For this C4T I was assigned to comment on a teacher named Frank Noschese, a physics teacher at John Jay High School in New York. (http://fnoschese.wordpress.com/about/) He is a member of the American Association of Physics Teachers (AAPT), the National Science Teacher's Association (NSTA), and the Science Teacher Association of New York State (STANYS). The post I commented on was actually a quote by a student "high schoolers are about the grades and never the learning factor. They just cram in everything right before the test and never think about what they are reading, but what grade they will get and how much they think will be on the test."
My comment was along these lines: I completely agree with your student Mr. Noschese. Many high school students believe their GPA and what grade they get matters the most, because they forget the information just a couple of days later. Understanding and actually learning do not, for the most part, cross a high school student's mind since it is all going to be tested on, and then on to the next lesson.
I was looking through Mr. Noschese's blog today, and found a very interesting post by him about pseudo-teaching. Him and an associate, John Burk, came up with the explanation for this being the follow: 'Teaching something that looks like a good lesson from the outside, and the students feel like they are learning...but in reality the teaching is flawed and the learning was very minimal'. Mr. Noschese has an example: a teacher at MIT that teaches physics, Professor Lewin. This man loves physics and loves to teach about the wonders of it to his students. However, there was a fatal flaw in his teaching; he was pseudo-teaching and his class wasn't truly learning anything. The professor's lecture class attendance dropped 40% by the end of the semester and 24% of the students were failing. Essentially, he was the one doing the teaching, and noone was learning anything. A physicist named Richard Feyman (Feynman’s Six Easy Pieces) from 30 years earlier ended up realizing that there need to be more interaction and hands on learning with the students. The students must be engaged in something to understand it, learn it, and remember it. Mr. Duschene did not have to buy $5,000 worth of equipment to get his students involved though. He got $2 white boards enough for the class to share in small groups, and had his lab assistants set up in different parts of the classrooms with projections to help the students if need be. Now, instead of asking "what will I do in class tomorrow?" it is "what will my students do in class tomorrow?"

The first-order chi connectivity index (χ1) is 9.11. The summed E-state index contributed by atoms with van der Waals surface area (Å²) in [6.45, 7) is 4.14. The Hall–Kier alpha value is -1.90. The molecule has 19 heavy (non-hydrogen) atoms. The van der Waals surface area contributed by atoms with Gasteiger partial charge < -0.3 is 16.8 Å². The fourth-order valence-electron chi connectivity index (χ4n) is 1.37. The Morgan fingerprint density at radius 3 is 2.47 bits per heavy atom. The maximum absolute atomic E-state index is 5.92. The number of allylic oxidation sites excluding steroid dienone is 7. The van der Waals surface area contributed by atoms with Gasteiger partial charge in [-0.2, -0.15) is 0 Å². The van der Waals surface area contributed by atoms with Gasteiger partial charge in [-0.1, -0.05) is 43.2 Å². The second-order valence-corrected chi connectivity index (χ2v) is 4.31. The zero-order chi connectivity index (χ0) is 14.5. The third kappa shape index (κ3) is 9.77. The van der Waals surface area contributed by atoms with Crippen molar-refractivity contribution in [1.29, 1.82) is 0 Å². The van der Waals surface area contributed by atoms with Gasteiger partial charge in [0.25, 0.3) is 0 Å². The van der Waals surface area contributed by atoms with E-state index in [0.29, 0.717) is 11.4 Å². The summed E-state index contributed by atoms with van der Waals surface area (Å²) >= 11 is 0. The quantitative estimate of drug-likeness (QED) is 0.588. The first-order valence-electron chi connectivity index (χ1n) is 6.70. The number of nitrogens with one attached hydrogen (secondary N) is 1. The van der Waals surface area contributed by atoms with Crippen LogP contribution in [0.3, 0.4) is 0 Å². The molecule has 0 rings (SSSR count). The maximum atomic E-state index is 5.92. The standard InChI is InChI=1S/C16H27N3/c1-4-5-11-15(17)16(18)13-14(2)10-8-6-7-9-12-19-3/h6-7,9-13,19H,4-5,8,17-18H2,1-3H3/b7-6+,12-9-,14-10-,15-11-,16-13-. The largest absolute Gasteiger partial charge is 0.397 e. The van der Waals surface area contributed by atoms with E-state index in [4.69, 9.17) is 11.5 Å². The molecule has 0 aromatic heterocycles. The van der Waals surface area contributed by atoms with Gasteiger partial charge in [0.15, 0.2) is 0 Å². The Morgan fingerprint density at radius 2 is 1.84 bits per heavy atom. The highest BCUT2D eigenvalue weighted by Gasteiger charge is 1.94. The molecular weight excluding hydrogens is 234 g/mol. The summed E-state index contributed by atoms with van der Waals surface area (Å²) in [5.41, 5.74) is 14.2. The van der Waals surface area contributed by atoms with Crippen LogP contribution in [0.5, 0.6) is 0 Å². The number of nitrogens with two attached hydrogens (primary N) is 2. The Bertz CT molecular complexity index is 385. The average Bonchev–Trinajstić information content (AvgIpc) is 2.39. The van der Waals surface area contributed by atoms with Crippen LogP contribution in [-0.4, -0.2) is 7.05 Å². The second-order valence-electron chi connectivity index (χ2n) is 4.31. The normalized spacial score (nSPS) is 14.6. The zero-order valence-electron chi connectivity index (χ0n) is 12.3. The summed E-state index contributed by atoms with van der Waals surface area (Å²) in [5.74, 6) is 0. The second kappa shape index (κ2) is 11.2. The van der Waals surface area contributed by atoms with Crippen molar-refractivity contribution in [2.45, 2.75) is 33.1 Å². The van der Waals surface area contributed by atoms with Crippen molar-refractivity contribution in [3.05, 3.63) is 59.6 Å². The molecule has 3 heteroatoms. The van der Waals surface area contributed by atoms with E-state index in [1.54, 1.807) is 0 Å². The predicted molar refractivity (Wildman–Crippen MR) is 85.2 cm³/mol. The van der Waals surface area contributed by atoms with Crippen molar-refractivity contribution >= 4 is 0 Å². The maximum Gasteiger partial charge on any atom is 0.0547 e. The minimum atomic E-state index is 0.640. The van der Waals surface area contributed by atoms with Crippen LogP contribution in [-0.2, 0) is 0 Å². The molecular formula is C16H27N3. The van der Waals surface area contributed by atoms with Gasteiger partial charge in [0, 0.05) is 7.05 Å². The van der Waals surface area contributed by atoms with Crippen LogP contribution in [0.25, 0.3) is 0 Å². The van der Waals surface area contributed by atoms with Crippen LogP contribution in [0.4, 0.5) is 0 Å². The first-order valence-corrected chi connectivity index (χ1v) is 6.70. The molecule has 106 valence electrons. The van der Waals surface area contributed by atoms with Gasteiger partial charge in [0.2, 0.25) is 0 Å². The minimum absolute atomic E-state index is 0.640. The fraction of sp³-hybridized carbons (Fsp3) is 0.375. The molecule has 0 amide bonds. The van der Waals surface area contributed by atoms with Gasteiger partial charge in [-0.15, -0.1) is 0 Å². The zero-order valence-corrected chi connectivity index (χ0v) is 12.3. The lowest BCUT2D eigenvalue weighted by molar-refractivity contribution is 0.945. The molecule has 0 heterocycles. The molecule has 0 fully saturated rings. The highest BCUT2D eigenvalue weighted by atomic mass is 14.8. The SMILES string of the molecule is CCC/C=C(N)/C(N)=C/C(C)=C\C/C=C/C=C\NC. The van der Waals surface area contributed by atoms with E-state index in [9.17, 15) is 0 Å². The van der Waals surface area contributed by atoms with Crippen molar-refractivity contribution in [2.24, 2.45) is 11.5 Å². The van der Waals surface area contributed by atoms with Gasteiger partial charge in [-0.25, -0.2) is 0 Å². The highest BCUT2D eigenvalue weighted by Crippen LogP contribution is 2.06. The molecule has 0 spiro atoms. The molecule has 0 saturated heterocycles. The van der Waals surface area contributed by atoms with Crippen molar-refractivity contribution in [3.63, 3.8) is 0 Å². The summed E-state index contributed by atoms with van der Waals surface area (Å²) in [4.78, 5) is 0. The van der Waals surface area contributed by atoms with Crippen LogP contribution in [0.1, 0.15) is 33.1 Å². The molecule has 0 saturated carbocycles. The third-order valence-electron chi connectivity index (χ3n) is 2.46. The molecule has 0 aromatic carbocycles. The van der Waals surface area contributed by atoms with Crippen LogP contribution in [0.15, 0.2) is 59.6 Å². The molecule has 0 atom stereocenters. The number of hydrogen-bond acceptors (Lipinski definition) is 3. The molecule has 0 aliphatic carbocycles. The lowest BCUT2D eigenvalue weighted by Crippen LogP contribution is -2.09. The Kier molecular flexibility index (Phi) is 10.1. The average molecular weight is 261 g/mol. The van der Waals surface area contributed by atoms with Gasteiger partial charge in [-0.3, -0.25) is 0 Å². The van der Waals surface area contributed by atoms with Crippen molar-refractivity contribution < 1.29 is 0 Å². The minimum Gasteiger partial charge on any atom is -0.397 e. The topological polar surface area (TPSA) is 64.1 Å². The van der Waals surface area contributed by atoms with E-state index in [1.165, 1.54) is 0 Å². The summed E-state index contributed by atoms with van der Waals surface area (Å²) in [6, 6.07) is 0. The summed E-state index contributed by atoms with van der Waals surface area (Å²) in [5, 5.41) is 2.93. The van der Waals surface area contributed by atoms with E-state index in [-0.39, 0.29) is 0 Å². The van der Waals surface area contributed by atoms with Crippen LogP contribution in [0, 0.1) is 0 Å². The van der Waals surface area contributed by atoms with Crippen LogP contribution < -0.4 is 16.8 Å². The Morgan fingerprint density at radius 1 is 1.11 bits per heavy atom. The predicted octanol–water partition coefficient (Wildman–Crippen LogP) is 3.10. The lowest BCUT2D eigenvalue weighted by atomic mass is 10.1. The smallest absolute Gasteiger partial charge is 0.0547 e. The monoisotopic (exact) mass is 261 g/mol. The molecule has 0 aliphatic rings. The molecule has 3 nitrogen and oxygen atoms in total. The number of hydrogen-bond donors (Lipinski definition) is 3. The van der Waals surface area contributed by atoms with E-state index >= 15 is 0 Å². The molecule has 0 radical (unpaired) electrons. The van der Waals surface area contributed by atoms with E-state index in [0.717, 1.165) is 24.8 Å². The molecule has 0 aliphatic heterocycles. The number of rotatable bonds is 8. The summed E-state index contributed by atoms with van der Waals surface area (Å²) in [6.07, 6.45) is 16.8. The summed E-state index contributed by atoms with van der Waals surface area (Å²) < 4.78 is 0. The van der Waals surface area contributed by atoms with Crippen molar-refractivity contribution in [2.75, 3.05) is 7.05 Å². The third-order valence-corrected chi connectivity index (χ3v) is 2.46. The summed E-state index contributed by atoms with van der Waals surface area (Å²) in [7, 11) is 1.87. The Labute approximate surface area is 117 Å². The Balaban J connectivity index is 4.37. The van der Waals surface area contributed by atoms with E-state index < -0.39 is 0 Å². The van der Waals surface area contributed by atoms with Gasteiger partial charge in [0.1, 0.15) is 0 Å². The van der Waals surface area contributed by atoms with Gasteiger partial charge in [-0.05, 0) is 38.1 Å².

My response: Pseudo-teaching can be dangerous for students, but easy for teachers when they are short on time or want to get a lesson done with. As a soon-to-be teacher, hands-on is very important to me. Some students learn by visual, while others learn by engaging in something using the tools provided for them, as you did with whiteboards. I like the idea of putting students in groups and letting work together, and also with the help of the assistants if needed. Hopefully pseudo-teaching isn't always what teachers turn to.